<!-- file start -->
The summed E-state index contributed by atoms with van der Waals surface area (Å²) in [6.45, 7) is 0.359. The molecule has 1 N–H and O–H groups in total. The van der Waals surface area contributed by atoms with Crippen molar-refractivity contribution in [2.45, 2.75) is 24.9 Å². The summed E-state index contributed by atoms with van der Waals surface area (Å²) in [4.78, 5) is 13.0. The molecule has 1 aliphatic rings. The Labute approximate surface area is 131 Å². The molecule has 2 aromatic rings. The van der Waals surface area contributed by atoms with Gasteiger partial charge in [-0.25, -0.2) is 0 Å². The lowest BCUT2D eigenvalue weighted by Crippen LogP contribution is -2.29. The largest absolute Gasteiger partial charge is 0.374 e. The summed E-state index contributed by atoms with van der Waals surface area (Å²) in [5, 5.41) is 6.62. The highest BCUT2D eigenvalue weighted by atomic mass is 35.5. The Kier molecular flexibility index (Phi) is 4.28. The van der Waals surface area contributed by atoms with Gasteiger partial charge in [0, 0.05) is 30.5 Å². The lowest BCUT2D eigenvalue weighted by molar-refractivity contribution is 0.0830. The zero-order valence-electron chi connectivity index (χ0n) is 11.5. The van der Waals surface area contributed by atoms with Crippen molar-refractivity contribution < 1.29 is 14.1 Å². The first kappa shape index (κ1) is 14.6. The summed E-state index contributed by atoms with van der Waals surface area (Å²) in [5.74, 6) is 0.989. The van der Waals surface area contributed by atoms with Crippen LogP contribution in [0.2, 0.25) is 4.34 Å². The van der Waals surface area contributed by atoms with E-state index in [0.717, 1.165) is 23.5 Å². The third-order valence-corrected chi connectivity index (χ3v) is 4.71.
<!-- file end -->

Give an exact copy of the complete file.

The summed E-state index contributed by atoms with van der Waals surface area (Å²) in [6.45, 7) is 0.359. The molecule has 1 N–H and O–H groups in total. The van der Waals surface area contributed by atoms with Crippen molar-refractivity contribution in [2.45, 2.75) is 24.9 Å². The summed E-state index contributed by atoms with van der Waals surface area (Å²) in [4.78, 5) is 13.0. The molecule has 1 aliphatic rings. The Labute approximate surface area is 131 Å². The molecule has 2 aromatic rings. The van der Waals surface area contributed by atoms with Gasteiger partial charge in [-0.25, -0.2) is 0 Å². The lowest BCUT2D eigenvalue weighted by Crippen LogP contribution is -2.29. The largest absolute Gasteiger partial charge is 0.374 e. The summed E-state index contributed by atoms with van der Waals surface area (Å²) in [5, 5.41) is 6.62. The highest BCUT2D eigenvalue weighted by atomic mass is 35.5. The Kier molecular flexibility index (Phi) is 4.28. The van der Waals surface area contributed by atoms with Gasteiger partial charge in [0, 0.05) is 30.5 Å². The lowest BCUT2D eigenvalue weighted by molar-refractivity contribution is 0.0830. The zero-order valence-electron chi connectivity index (χ0n) is 11.5. The van der Waals surface area contributed by atoms with Crippen molar-refractivity contribution < 1.29 is 14.1 Å². The first kappa shape index (κ1) is 14.6. The summed E-state index contributed by atoms with van der Waals surface area (Å²) in [5.74, 6) is 0.989. The van der Waals surface area contributed by atoms with Crippen LogP contribution in [0.2, 0.25) is 4.34 Å². The van der Waals surface area contributed by atoms with E-state index in [0.717, 1.165) is 23.5 Å². The third-order valence-corrected chi connectivity index (χ3v) is 4.71.